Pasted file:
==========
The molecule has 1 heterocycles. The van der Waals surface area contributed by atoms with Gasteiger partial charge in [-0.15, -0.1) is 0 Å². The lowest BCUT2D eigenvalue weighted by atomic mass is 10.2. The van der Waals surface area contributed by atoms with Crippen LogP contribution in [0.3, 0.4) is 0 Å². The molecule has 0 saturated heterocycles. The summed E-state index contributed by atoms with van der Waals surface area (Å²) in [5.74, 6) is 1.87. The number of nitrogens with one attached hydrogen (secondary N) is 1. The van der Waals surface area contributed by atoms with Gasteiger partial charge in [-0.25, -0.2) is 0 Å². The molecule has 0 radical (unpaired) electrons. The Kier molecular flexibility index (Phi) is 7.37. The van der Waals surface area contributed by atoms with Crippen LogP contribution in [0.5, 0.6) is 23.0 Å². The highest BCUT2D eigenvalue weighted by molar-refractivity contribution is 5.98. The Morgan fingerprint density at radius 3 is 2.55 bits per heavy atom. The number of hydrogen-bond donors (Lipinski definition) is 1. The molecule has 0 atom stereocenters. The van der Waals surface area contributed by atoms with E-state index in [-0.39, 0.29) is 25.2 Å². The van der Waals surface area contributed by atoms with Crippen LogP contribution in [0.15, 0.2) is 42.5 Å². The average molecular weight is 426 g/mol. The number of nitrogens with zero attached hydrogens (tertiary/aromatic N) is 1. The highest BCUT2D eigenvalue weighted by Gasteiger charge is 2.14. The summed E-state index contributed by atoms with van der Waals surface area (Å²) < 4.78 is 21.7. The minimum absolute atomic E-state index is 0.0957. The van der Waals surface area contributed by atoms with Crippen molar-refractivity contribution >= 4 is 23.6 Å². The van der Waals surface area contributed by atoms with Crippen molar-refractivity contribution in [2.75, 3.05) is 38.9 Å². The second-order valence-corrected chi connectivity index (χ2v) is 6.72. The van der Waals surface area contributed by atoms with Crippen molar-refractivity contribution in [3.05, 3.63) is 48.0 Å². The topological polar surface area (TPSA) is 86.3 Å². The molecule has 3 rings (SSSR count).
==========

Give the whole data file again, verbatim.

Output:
The molecule has 1 heterocycles. The van der Waals surface area contributed by atoms with Gasteiger partial charge in [-0.15, -0.1) is 0 Å². The lowest BCUT2D eigenvalue weighted by atomic mass is 10.2. The van der Waals surface area contributed by atoms with Crippen LogP contribution in [0.3, 0.4) is 0 Å². The molecule has 0 saturated heterocycles. The summed E-state index contributed by atoms with van der Waals surface area (Å²) in [5.74, 6) is 1.87. The number of nitrogens with one attached hydrogen (secondary N) is 1. The van der Waals surface area contributed by atoms with Gasteiger partial charge in [-0.25, -0.2) is 0 Å². The molecule has 0 radical (unpaired) electrons. The Kier molecular flexibility index (Phi) is 7.37. The van der Waals surface area contributed by atoms with Crippen LogP contribution in [0.5, 0.6) is 23.0 Å². The highest BCUT2D eigenvalue weighted by molar-refractivity contribution is 5.98. The Morgan fingerprint density at radius 3 is 2.55 bits per heavy atom. The number of hydrogen-bond donors (Lipinski definition) is 1. The molecule has 0 atom stereocenters. The van der Waals surface area contributed by atoms with E-state index in [-0.39, 0.29) is 25.2 Å². The van der Waals surface area contributed by atoms with Crippen LogP contribution in [0.15, 0.2) is 42.5 Å². The average molecular weight is 426 g/mol. The number of nitrogens with zero attached hydrogens (tertiary/aromatic N) is 1. The highest BCUT2D eigenvalue weighted by Gasteiger charge is 2.14. The summed E-state index contributed by atoms with van der Waals surface area (Å²) < 4.78 is 21.7. The minimum absolute atomic E-state index is 0.0957. The van der Waals surface area contributed by atoms with Crippen molar-refractivity contribution >= 4 is 23.6 Å². The van der Waals surface area contributed by atoms with Crippen molar-refractivity contribution in [2.75, 3.05) is 38.9 Å². The second-order valence-corrected chi connectivity index (χ2v) is 6.72. The van der Waals surface area contributed by atoms with Crippen molar-refractivity contribution in [3.05, 3.63) is 48.0 Å². The topological polar surface area (TPSA) is 86.3 Å². The molecule has 3 rings (SSSR count).